In the scientific community, the Royal Society is the mark of distinction, being appointed a fellow means joining a club that includes the Isaac Newtons, the Charles Darwins and the Albert Einsteins of the world. Earlier this week, seven Oxford academics were added to those ranks.
The incoming class included mathematicians Martin Bridson and Marcus du Sautoy, chemist Bill David, physicist Artur Ekert, pharmacologist Antony Galione, geneticist Gil McVean and Astronomer and Astrophysicist Steven Balbus.
All of these academics have led their fields for years, conducting pioneering research in everything from calcium signalling to geometric group theory. Professor Steven Balbus of New College has previously won the Shaw Prize, widely considered the Nobel Prize of the East, for his work with disks of material surrounding a star or other body, while Professor Bridson has won the Whitehead Prize for his work with geometry.
“For a scientist, it is especially gratifying to know that one’s work is held in high esteem by one’s colleagues”, Professor Balbus told Cherwell. “ I also recognise that this is not solely about personal kudos. Election to the Royal Society carries with it some responsibility both to advise and to work as an advocate for science at a time when research funds are not plentiful.”
Professor McVean currently works with the human genome, attempting to document thousands of genomes to understand differences in human, but is most famous for bringing mathematics to the study of genetics. His scholarship has also made it significantly easier for scientists to study very diverse species and genomic sequences. Also involving maths, Professor du Sautoy has brought the ideas number theory to the study symmetry while running a BBC show called The Story of Maths, which hopes to increase the public awareness of maths.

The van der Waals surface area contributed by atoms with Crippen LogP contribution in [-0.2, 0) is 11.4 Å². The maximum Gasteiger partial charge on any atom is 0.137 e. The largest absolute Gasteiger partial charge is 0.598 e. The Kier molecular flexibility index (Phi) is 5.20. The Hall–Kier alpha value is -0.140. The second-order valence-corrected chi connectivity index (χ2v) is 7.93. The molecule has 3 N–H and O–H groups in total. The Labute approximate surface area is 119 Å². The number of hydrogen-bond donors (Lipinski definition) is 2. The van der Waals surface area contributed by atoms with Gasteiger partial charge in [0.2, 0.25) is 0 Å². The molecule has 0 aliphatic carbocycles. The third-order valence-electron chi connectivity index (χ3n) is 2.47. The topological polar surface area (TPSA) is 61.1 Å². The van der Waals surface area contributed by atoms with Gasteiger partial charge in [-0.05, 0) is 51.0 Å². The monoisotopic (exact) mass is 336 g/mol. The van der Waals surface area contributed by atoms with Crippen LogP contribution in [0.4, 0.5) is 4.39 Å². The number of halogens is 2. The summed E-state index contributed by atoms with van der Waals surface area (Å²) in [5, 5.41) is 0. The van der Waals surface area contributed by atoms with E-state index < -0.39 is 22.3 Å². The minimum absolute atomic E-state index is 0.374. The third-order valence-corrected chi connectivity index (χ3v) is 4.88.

In chemistry, Professor David has helped develop of neutron and X-Ray powder disaffiliation, a phenomenon he discovered. He currently focuses on the creation of batteries, including those that use ammonia as an energy vector, but has worked with lithium-ion batteries as well as hydrogen-based storage . His work has earned him awards over the last several decades, including the inaugural British Crystallography Association Prize and the European Society for Applied Physical Chemistry Prize.
As a sign of the future of computational science, Professor Ekert works in quantum-computing, which he has pioneered and furthered for years. His initial discovery was the usage of quantum entanglement, a phenomenon by which two particles are linked and perform the same motions no matter how far apart they are, to send information, allowing for miniscule and incredibly fast computing. For many, quantum computing represents the future of computers. Indeed, the Royal Society says he “has played a leading role in transforming quantum information science into a vibrant interdisciplinary field”.
Finally, pharmacologist Antony Galione has elucidated the effects calcium may have in the normal functioning of cells, discovering new pathways through which it connects cells and internal organelles. Indeed his work has helped discover the ways calcium channels affect Ebola infection, fertilisation, embryo development and cardiac contractility.
Oxford academics were the single largest share of the 50 new fellows, beating Cambridge and Aberdeen, which had five and three, respectively. New College was especially well represented in this selection, having three of its Fellows win the prize.
This year continues a series of good years for Oxford academics joining the Royal Society, with eight being initiated last year, as well.